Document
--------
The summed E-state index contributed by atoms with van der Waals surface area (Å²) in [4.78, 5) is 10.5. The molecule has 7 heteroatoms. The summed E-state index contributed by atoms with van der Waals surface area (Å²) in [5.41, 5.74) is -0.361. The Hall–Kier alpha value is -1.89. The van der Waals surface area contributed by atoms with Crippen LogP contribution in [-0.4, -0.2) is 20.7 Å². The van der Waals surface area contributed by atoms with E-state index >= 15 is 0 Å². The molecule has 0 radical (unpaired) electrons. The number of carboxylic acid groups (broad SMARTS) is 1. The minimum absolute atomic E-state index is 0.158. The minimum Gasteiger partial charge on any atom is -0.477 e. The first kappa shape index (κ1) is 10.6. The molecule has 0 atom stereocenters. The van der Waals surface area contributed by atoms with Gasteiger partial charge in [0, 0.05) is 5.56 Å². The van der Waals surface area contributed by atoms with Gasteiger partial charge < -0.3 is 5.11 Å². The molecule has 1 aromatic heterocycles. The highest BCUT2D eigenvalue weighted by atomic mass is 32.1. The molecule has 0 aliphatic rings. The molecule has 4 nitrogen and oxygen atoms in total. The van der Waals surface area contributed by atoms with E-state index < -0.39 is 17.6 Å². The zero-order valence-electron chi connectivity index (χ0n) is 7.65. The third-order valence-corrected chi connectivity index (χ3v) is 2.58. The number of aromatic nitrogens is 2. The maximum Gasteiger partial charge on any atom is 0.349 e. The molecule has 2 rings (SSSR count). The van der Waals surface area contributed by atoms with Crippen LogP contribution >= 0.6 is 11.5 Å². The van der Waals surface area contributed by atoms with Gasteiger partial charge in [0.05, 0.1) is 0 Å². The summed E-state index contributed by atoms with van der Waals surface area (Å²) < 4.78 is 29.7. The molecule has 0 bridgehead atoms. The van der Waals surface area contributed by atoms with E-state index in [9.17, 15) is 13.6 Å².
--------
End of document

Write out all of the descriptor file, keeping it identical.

The summed E-state index contributed by atoms with van der Waals surface area (Å²) in [4.78, 5) is 10.5. The molecule has 7 heteroatoms. The summed E-state index contributed by atoms with van der Waals surface area (Å²) in [5.41, 5.74) is -0.361. The Hall–Kier alpha value is -1.89. The van der Waals surface area contributed by atoms with Crippen LogP contribution in [-0.4, -0.2) is 20.7 Å². The van der Waals surface area contributed by atoms with E-state index >= 15 is 0 Å². The molecule has 0 radical (unpaired) electrons. The number of carboxylic acid groups (broad SMARTS) is 1. The minimum absolute atomic E-state index is 0.158. The minimum Gasteiger partial charge on any atom is -0.477 e. The first kappa shape index (κ1) is 10.6. The molecule has 0 atom stereocenters. The van der Waals surface area contributed by atoms with Gasteiger partial charge in [0, 0.05) is 5.56 Å². The van der Waals surface area contributed by atoms with Gasteiger partial charge < -0.3 is 5.11 Å². The molecule has 1 aromatic heterocycles. The highest BCUT2D eigenvalue weighted by atomic mass is 32.1. The molecule has 0 aliphatic rings. The molecule has 4 nitrogen and oxygen atoms in total. The van der Waals surface area contributed by atoms with E-state index < -0.39 is 17.6 Å². The zero-order valence-electron chi connectivity index (χ0n) is 7.65. The third-order valence-corrected chi connectivity index (χ3v) is 2.58. The number of aromatic nitrogens is 2. The maximum Gasteiger partial charge on any atom is 0.349 e. The molecule has 2 rings (SSSR count). The van der Waals surface area contributed by atoms with Crippen LogP contribution >= 0.6 is 11.5 Å². The van der Waals surface area contributed by atoms with Gasteiger partial charge in [0.05, 0.1) is 0 Å². The summed E-state index contributed by atoms with van der Waals surface area (Å²) < 4.78 is 29.7. The molecule has 0 bridgehead atoms. The van der Waals surface area contributed by atoms with E-state index in [9.17, 15) is 13.6 Å².